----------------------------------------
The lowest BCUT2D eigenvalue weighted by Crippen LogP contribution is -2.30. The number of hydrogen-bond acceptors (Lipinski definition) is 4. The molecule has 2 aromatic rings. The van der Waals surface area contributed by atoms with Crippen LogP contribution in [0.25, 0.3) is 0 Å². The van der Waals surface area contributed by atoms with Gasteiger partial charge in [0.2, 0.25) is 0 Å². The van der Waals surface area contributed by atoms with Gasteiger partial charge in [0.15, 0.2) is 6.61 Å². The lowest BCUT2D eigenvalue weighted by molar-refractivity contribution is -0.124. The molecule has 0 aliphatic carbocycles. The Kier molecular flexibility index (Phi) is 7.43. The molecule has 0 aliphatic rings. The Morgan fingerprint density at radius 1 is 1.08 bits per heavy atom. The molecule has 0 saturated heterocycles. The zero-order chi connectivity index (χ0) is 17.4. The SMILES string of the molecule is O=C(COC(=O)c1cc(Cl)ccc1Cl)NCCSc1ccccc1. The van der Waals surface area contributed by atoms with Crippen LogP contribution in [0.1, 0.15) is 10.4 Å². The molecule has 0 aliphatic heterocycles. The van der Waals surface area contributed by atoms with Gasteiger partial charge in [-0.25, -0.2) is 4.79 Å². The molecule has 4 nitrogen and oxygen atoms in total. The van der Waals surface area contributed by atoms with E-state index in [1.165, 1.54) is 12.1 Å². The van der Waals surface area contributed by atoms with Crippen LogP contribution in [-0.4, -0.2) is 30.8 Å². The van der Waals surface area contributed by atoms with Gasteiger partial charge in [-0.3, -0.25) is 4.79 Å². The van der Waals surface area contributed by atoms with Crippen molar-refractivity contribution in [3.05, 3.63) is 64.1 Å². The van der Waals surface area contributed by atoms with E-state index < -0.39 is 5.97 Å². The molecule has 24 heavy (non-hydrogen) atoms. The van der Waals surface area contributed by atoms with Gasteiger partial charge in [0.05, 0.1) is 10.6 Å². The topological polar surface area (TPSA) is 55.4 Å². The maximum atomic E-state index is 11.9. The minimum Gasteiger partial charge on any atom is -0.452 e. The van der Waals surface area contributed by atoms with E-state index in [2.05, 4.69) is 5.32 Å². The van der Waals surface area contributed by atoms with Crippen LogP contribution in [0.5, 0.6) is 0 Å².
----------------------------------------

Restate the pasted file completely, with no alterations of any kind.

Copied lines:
The lowest BCUT2D eigenvalue weighted by Crippen LogP contribution is -2.30. The number of hydrogen-bond acceptors (Lipinski definition) is 4. The molecule has 2 aromatic rings. The van der Waals surface area contributed by atoms with Crippen LogP contribution in [0.25, 0.3) is 0 Å². The van der Waals surface area contributed by atoms with Gasteiger partial charge in [0.2, 0.25) is 0 Å². The van der Waals surface area contributed by atoms with Gasteiger partial charge in [0.15, 0.2) is 6.61 Å². The lowest BCUT2D eigenvalue weighted by molar-refractivity contribution is -0.124. The molecule has 0 aliphatic carbocycles. The Kier molecular flexibility index (Phi) is 7.43. The molecule has 0 aliphatic rings. The Morgan fingerprint density at radius 1 is 1.08 bits per heavy atom. The molecule has 0 saturated heterocycles. The zero-order chi connectivity index (χ0) is 17.4. The SMILES string of the molecule is O=C(COC(=O)c1cc(Cl)ccc1Cl)NCCSc1ccccc1. The van der Waals surface area contributed by atoms with Crippen LogP contribution in [0.1, 0.15) is 10.4 Å². The molecule has 0 aliphatic heterocycles. The van der Waals surface area contributed by atoms with Gasteiger partial charge in [-0.25, -0.2) is 4.79 Å². The molecule has 4 nitrogen and oxygen atoms in total. The van der Waals surface area contributed by atoms with E-state index in [1.165, 1.54) is 12.1 Å². The van der Waals surface area contributed by atoms with Crippen LogP contribution in [-0.4, -0.2) is 30.8 Å². The van der Waals surface area contributed by atoms with Gasteiger partial charge in [-0.3, -0.25) is 4.79 Å². The van der Waals surface area contributed by atoms with Crippen molar-refractivity contribution in [3.05, 3.63) is 64.1 Å². The van der Waals surface area contributed by atoms with E-state index < -0.39 is 5.97 Å². The molecule has 24 heavy (non-hydrogen) atoms. The van der Waals surface area contributed by atoms with Gasteiger partial charge in [0.05, 0.1) is 10.6 Å². The topological polar surface area (TPSA) is 55.4 Å². The maximum atomic E-state index is 11.9. The minimum Gasteiger partial charge on any atom is -0.452 e. The van der Waals surface area contributed by atoms with E-state index in [2.05, 4.69) is 5.32 Å². The van der Waals surface area contributed by atoms with Crippen LogP contribution in [0.5, 0.6) is 0 Å².